Not so with hard assets, such as gold, silver and real estate. While the value of these precious commodities is certainly given to market fluctuations, it’s impossible for their tangible touch-and-feel qualities to simply vanish overnight.
As challenging as the real estate market has been over the past few years, your home remains an asset that can never be made worthless by callous acts of corporate greed or blind mismanagement. Regardless of its up-or-down value on any given day you have the inestimable pleasure of enjoying it through good markets and bad. To borrow from an oft-quoted ad campaign that has worked its way into the pantheon of pop culture: What you pay for a home is one thing, what you eventually sell it for another; the joy and comfort you derive from it along the way….priceless.

We would love to hear your comments and suggestions as to what you would like to read in the weeks and months ahead. Please email them to me - c/o


Tags:  Miami Beach Real Estate, National Association of Realtors, Real Estate Market, NAR

Buyers from Foreign Sellers of U.S. Real Property Beware
IRS Warns that Disregarded Entities Cannot Certify Domestic Transferor Status
for the Purpose of Withholding under FIRPTA

The Internal Revenue Service (“IRS”) recently issued Chief Counsel Advice 200836029 which reiterated existing policy that an entity which has made an election to be disregarded may not certify that it is the transferor of a United States real property interest for purposes of FIRPTA (an acronym standing for “Foreign Investment in Real Property Tax Act” contained in Internal Revenue Code (“IRC”) Sections 897 and 1445).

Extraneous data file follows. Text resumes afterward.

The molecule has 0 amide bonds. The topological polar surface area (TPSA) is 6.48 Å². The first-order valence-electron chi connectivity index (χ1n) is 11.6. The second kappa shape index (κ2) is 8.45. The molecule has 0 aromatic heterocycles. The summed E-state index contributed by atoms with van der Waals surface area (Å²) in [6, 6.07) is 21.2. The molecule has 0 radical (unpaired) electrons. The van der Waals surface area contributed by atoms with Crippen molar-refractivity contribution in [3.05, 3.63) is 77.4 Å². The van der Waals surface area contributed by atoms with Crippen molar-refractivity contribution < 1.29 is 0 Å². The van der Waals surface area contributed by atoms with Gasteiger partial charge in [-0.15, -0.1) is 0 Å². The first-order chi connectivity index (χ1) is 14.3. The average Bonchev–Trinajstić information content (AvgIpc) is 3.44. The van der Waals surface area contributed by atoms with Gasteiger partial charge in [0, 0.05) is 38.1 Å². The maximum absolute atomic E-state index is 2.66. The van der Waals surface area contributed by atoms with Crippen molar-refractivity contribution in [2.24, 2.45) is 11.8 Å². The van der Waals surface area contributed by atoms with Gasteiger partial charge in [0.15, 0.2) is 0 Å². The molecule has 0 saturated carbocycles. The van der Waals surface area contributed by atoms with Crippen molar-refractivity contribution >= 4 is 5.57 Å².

The IRS has been made aware that some buyers of United States real property are not withholding the required 10% of the sales price when purchasing from domestic entities which have made an election to be treated as disregarded by their foreign owners. A disregarded entity may not certify that it is the transferor of a United States real property interest for the purpose of avoiding this withholding. The owner of the disregarded entity is treated as the transferor for United States income tax purposes, and as such must provide the certificate of non-foreign status to avoid the withholding.

If the owner of the disregarded entity is an individual United States tax payer, he or she must provide the certificate of non-foreign status to avoid withholding under IRC Section 1445. If the owner of the disregarded entity is another entity, the Treasury Regulations provide a model form for the entity to use, which includes a certification that the owner of the disregarded entity is not a foreign corporation, a foreign partnership, a foreign trust or a foreign estate as well as a certification that the entity is not also a disregarded entity under United States tax law.